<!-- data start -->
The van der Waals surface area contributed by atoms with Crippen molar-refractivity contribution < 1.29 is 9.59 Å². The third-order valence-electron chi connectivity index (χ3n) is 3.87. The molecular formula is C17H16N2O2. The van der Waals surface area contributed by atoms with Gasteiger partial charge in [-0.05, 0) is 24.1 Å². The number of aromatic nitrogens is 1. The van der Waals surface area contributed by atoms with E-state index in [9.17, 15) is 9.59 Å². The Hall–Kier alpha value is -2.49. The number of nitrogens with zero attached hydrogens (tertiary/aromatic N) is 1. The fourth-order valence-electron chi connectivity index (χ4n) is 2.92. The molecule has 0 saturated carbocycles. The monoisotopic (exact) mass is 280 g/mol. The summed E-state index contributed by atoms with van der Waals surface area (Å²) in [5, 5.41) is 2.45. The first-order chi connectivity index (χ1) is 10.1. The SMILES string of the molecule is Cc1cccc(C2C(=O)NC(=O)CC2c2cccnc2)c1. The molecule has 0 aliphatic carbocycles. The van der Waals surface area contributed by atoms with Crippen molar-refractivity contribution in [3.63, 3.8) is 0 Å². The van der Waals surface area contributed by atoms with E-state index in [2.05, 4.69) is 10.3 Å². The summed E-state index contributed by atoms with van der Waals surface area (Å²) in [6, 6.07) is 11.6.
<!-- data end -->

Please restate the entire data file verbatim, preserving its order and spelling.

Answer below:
The van der Waals surface area contributed by atoms with Crippen molar-refractivity contribution < 1.29 is 9.59 Å². The third-order valence-electron chi connectivity index (χ3n) is 3.87. The molecular formula is C17H16N2O2. The van der Waals surface area contributed by atoms with Gasteiger partial charge in [-0.05, 0) is 24.1 Å². The number of aromatic nitrogens is 1. The van der Waals surface area contributed by atoms with E-state index in [9.17, 15) is 9.59 Å². The Hall–Kier alpha value is -2.49. The number of nitrogens with zero attached hydrogens (tertiary/aromatic N) is 1. The fourth-order valence-electron chi connectivity index (χ4n) is 2.92. The molecule has 0 saturated carbocycles. The monoisotopic (exact) mass is 280 g/mol. The summed E-state index contributed by atoms with van der Waals surface area (Å²) in [5, 5.41) is 2.45. The first-order chi connectivity index (χ1) is 10.1. The SMILES string of the molecule is Cc1cccc(C2C(=O)NC(=O)CC2c2cccnc2)c1. The molecule has 0 aliphatic carbocycles. The van der Waals surface area contributed by atoms with Crippen molar-refractivity contribution in [3.63, 3.8) is 0 Å². The van der Waals surface area contributed by atoms with E-state index in [2.05, 4.69) is 10.3 Å². The summed E-state index contributed by atoms with van der Waals surface area (Å²) in [6, 6.07) is 11.6.